RASP takes a naive application and enables it to identify attacks and block them. There are a number of different approaches including filters, sandboxes, and full instrumentation. Here's a good independent article on RASP describing the use cases and approaches: https://securosis.com/blog/understanding-and-selecting-rasp-technology-overview.
Let's look at a simple SQL injection example. A naive application simply has no defense and gets exploited. An application that uses PreparedStatements is safe against injection, but has no idea whether it is being attacked or not. Let's see how this works with RASP. I'm describing Contrast's instrumentation approach here.
First, the RASP is installed into the application. In this case, simply adding the RASP agent to the environment is enough. When the code loads, the RASP uses dynamic binary instrumentation to add new security sensors and analysis capability to the application. This process is very similar to how NewRelic or AppDynamics work to instrument an application for performance.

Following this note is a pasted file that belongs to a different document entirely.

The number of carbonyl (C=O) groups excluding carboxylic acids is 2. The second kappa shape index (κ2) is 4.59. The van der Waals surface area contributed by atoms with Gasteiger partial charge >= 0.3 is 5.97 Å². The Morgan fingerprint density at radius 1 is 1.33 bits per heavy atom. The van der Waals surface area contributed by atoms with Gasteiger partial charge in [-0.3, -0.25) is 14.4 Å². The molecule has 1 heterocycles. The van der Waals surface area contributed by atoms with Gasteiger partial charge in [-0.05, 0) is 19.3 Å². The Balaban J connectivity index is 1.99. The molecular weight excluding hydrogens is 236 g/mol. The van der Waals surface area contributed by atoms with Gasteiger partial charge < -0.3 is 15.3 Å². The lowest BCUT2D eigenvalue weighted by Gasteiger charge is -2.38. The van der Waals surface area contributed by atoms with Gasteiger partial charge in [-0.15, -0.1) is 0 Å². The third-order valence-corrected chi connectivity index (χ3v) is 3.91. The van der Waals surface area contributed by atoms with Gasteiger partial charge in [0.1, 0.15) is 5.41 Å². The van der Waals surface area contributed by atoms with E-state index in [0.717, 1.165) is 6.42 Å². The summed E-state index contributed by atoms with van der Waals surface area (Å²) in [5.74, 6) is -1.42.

When the attack arrives at the application, RASP uses gathers data about the request, the user, the session, and any other contextual information. The attacker's request data is tracked through the application. If it looks like an attack, but never reaches a SQL query, it gets reported as a probe. This is a major difference from what a WAF can do, as WAFs are not able to see what happens inside the application and must overblock.
If the attack actually reaches a SQL query and modifies the meaning of that query, only then does RASP block the attack. This is essentially enforcing the definition of SQL Injection, as only attacks that successfully modify the meaning of SQL queries are blocked. This is why RASP implementation can be deployed without much configuration or training.
Ultimately, the user gets visibility into who is attacking their applications, where the attacks are coming from, the techniques being used, the exact line of code that is being targeted, and the full SQL query containing the attack. The number of viable attacks is only a tiny fraction of the overall probes that never hit a matching vulnerability. So the results are quite different than what a WAF can provide.
The process is roughly the same for other vulnerabilities. Although, RASP may add specific protections for known vulnerabilities in libraries and components. RASP may also add security logging or other security features to applications.